There are certain things we've come to expect in the world of sports. From a sartorial standpoint, the usage of black-and-white stripes has become synonymous with the position of 'referee.' We explore how and why the pattern has become the baseline look for authoritative control.
A common colloquialism used to describe a referee in a variety of sports is "zebra" because of the obvious connections between the man/woman in charge of the gameplay and the hoofed creature whose stripes are unique to each individual animal. While the styles of referee uniforms have evolved over the years, major American sports leagues like the NHL and NFL continue to use the classic, striped pattern to differentiate the officials from the players (despite the obvious size and strength attributes). As we've learned in the past, each "common practice/occurrence" we deem as the accepted norm stems from curious origins - and the referees' stripe-laden uniform is no different.
In the early days of football, referees wore white, dress shirts, bow ties and beret-style hats to add an air of authoritative control to competition. White signaled purity and an unbiased attitude - which is what one hopes they're getting when the fate of a game boils down to the judgement of one/a few people. As The New York Times noted, "The trouble was that some teams also dressed in white, including a group of Arizona football players. In 1920, a quarterback passed a ball to a referee named Lloyd Olds, after mistaking his white shirt for a team uniform. The mix-up so bothered Olds, [so] he appealed to a friend — George Moe, proprietor of a sporting goods store — to make an eye-catching shirt that would set him apart from the players."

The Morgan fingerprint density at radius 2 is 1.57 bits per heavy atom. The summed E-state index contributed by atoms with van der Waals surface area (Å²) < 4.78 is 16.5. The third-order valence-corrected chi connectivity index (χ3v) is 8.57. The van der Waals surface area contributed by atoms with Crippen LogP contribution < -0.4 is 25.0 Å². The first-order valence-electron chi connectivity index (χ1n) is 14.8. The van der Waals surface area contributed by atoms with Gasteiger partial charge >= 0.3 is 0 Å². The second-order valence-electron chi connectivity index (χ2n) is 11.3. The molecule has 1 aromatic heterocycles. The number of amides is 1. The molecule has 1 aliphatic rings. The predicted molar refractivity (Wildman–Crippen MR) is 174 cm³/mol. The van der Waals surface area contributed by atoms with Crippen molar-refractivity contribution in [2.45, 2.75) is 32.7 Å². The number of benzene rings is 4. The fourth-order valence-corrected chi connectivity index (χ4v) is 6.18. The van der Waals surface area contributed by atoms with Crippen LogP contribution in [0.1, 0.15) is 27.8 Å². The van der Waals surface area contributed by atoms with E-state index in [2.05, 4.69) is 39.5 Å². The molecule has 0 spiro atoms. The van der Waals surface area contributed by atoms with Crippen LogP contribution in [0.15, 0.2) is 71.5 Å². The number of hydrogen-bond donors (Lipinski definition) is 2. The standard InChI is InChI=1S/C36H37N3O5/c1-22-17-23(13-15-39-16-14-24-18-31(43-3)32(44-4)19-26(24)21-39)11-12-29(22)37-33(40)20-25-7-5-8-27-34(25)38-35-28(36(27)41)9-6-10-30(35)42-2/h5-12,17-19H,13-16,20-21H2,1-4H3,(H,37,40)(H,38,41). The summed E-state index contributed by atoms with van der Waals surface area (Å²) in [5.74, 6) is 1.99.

According to Slate, "Olds figured this white-on-white confusion could be avoided if officials wore stripes - which he first wore while working the 1921 Michigan state high-school basketball championships. As Olds continued to wear stripes while officiating in several different sports, the idea spread rapidly throughout the world of high-school and collegiate athletics."
The pro leagues began the slow transition soon after. By 1945, the NFL went to the standard black-white design - the same year officials began wearing uniform numbers, the NHL's refs and linesmen ditched their beige sweaters for stripes by 1950. The NBA temporarily went to black-and-white striping in the early 1950s, but by 1971 they were wearing short-sleeved gray shirts similar to those they wear now.
Lloyd Olds went on to teach at Eastern Michigan University from 1921 to 1963 where he was the track coach and director of the intramural program - adopting the philosophy, "Athletics for Everyone.” He passed away on December 2, 1982 at the age of 90. After learning of Olds' death Eugene Beatty, a former student, said, “When you live to be 90 years old and do as many things as Lloyd Olds did, well, you just thank God. Prior to passing, Olds once remarked on what he thought to be his own anonymity: 'If I had been a celebrity like Arnold Palmer, I might have gotten my name on the shirt.'”